6 Steps to ditching the debt

There’s nothing worse than feeling overwhelmed by debt. It is a harrowing experience which can often seem to have no end.

But there is a solution. It is never quick or easy, but you can get out of the debt mire.

Don’t accept debt as a way of life, take control of your money and secure your financial future.

Our six step debt diet will whip your finances into shape. Instead of cutting out carbs we want you to cut out credit. Instead of getting rid of kilos you’ll get rid of unwanted debt. Your budget is your training program, stick to it and you’ll be on your way to a whole new you.

STEP ONE: FACE REALITY


Many people ignore their debt problems until it’s too late. The sooner you act, the better off you will be. Here’s a quick quiz. Are you;

  • Spending more than you earn each month and regularly dipping into savings
  • Putting day-to-day expenses on credit because you have no money
  • Only able to afford the minimum payment on the monthly credit card bill
  • Not prepared for unexpected expenses that crop up, like house and car repairs
  • Receiving legal notices in the mail
  • Taking menacing phone calls chasing payment
  • Enduring relationship instability such as marriage or relationship breakdown
  • Adopting bad lifestyle habits such as increased drinking, smoking and gambling

Be honest. These are all telltale signs of financial distress and a warning you must act now to resolve it. The worst thing you can do is ignore your debt problems until it’s too late, hoping things will work out for the best and your creditors won’t notice.

STEP TWO: ASK FOR HELP


If you’re in trouble, talk about it. Credit card companies and financial institutions will be much more lenient if they know you’re trying to tackle the problem.

Talk to them about a payment program to help you manage your debt. Ask if you can reduce or postpone some repayments, or pay less interest while you get on track.

STEP THREE: CONTROL YOUR SPENDING


For the next month write down everything you spend and then examine what you’ve done. You will be amazed, and maybe a little horrified, at where your money has gone but I bet you’ll think twice in future.

Start living within your means so you don’t go further into debt. From now on use cash for everyday expenses like groceries, clothes and entertainment so you only spend what you have. Resist impulse buys and save up for big purchases.

If you’re going to struggle with the temptation of credit, get rid of it. Replace your credit card with a debit credit card. It allows you to purchase things online or over the phone like a regular credit card but only uses your own money… so you can’t go further into debt.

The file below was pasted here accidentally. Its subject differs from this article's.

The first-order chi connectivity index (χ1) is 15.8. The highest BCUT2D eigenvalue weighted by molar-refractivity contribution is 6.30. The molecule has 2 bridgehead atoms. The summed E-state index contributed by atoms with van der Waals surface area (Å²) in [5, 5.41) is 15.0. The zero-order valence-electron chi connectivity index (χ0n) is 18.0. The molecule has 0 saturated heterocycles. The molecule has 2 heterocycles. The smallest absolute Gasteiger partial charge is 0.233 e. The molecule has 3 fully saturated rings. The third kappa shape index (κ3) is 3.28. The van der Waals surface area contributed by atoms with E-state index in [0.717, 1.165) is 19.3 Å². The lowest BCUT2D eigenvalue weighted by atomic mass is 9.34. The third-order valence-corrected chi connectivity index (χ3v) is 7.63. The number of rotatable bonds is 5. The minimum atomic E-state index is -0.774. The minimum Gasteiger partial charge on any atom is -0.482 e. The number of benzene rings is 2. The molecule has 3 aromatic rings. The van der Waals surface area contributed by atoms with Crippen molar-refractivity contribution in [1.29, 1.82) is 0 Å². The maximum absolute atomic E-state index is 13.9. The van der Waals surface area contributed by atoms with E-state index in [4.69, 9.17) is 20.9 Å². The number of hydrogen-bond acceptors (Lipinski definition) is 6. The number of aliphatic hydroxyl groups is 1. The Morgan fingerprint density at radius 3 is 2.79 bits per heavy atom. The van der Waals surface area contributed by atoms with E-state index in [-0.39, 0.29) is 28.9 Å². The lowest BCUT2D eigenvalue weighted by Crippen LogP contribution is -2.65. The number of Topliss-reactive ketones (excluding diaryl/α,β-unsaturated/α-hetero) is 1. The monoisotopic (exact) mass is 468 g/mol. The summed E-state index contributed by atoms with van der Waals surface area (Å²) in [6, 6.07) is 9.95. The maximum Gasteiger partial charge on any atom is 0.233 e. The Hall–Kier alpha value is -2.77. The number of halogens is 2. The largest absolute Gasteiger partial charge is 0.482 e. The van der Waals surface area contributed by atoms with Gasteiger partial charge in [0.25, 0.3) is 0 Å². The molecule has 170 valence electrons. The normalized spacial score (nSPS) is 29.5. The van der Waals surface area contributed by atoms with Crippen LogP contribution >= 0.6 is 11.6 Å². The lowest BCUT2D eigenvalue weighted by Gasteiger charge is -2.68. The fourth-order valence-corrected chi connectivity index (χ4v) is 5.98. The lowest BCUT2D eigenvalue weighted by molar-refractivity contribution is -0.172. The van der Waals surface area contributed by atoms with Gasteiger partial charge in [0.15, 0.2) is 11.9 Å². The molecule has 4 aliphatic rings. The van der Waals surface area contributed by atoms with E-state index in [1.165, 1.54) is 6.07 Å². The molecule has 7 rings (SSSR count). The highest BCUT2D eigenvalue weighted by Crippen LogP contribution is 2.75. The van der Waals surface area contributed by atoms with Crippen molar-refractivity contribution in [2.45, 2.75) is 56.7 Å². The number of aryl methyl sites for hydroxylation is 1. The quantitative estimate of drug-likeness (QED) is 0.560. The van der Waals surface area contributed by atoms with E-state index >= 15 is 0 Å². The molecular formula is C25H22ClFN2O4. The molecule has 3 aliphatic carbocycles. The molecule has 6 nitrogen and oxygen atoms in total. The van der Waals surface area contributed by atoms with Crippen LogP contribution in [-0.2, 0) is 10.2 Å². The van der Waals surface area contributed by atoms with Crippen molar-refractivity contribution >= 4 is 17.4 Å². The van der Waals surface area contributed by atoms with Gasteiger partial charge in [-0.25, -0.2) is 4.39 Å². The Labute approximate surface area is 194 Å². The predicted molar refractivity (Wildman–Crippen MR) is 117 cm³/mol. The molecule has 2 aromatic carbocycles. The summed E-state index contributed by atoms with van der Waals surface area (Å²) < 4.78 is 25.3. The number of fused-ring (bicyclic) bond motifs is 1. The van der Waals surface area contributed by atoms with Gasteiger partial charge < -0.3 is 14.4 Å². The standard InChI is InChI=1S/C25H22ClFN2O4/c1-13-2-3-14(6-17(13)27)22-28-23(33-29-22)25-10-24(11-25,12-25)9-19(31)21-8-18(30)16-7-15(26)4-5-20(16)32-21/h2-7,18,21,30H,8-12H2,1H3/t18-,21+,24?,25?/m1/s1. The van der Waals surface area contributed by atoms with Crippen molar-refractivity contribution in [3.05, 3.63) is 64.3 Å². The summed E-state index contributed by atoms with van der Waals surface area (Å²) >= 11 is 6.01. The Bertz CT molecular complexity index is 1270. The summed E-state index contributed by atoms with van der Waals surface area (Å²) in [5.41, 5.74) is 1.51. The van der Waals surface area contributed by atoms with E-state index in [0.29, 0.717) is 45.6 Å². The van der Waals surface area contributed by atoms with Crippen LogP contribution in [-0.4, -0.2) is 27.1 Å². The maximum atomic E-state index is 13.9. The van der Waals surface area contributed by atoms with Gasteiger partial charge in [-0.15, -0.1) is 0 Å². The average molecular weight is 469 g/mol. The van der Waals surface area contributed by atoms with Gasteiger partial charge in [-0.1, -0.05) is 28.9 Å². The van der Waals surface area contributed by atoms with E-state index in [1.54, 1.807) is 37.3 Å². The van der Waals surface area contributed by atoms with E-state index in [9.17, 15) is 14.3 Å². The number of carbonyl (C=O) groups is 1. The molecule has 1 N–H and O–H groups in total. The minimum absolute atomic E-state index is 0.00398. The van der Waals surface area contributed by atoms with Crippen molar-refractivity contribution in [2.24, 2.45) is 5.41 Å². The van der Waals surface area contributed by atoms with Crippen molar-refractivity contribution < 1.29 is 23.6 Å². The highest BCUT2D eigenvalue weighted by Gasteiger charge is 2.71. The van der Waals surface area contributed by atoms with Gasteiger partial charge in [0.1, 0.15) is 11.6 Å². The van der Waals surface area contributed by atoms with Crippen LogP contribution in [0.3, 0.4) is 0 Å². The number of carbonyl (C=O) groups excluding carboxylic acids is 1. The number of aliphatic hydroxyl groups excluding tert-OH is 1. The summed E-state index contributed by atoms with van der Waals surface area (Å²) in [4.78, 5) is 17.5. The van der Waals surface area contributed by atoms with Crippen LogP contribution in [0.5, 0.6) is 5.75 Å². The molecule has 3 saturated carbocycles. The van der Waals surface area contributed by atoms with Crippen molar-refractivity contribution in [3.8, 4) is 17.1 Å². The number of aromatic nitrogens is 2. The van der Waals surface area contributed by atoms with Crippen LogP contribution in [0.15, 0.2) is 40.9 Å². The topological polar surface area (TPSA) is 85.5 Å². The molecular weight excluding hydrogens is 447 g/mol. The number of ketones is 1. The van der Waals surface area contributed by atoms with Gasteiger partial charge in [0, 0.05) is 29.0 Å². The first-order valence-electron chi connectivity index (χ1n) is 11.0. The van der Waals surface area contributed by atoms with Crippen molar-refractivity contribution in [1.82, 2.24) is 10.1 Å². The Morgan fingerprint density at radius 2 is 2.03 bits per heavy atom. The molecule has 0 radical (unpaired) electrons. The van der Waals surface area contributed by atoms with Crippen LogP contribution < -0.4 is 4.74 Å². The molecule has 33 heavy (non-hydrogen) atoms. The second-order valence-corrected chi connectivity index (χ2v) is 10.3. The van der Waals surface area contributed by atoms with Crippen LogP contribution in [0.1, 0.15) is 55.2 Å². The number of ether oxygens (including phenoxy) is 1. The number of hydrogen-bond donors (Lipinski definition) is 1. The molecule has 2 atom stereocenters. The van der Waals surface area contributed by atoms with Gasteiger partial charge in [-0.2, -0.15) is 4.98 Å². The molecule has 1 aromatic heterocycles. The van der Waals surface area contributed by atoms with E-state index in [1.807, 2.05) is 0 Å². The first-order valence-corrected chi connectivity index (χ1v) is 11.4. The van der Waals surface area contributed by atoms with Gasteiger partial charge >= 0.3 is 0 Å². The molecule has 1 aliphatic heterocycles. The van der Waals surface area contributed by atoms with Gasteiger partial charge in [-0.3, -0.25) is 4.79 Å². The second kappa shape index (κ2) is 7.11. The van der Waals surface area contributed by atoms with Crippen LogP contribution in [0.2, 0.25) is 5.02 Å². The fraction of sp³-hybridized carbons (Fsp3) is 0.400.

STEP FOUR: STICK TO A BUDGET


Balance your family budget and develop a debt reduction plan. The fastest way to pay off what you owe is to make extra repayments. Look at your budget and work out the maximum you can afford to pay off your debts every month.

Each pay period set aside money to cover your basic expenses such as food, transport, utilities, and rent or mortgage payments. Also contribute to an emergency account to cover any unexpected bills. Use the all the cash left over to pay down debts like your credit card bill.

If you’re not making much of dent in your overall debt you have to increase your income. Get a second or third job in the evenings or on the weekend until your debts have been cleared. Make sure all the extra money your earn goes towards paying them off.

STEP FIVE: DON’T FALL IN TO THE MINIMUM TRAP


The monthly credit card bill looks horrific, but then you take comfort in the much smaller minimum balance owed. Big mistake. It will take years to eliminate your debts if you only make minimum repayments. Your credit card provider will charge you interest on the rest of your bill, adding to your overall debt.

STEP SIX: PAY OFF YOUR MOST EXPENSIVE DEBT FIRST


It’s common sense, but pay off the debt with the highest interest rate first. Credit cards are charging up to 20 per cent interest, so focus on that debt to start with, then look at personal loans, which will be costing at least 10 per cent interest.

Don’t even think about saving or investing until you’ve paid off your bad debts. There’s no point playing the share market or investing in a managed fund when you’re being charged 20 per cent interest on your credit card debt.

Your home loan is probably your cheapest debt, at around 4 per cent. Borrowing to buy a home or invest in quality shares or property is generally considered to be good debt, and not as much of a concern.

If you have debt, you should have no savings. It should all go in to the credit cards or loans instead.

Think about it logically. Why have savings earning 3 per cent (at best) when you’re paying 4-18 per cent interest on home loans and outstanding credit card balances?

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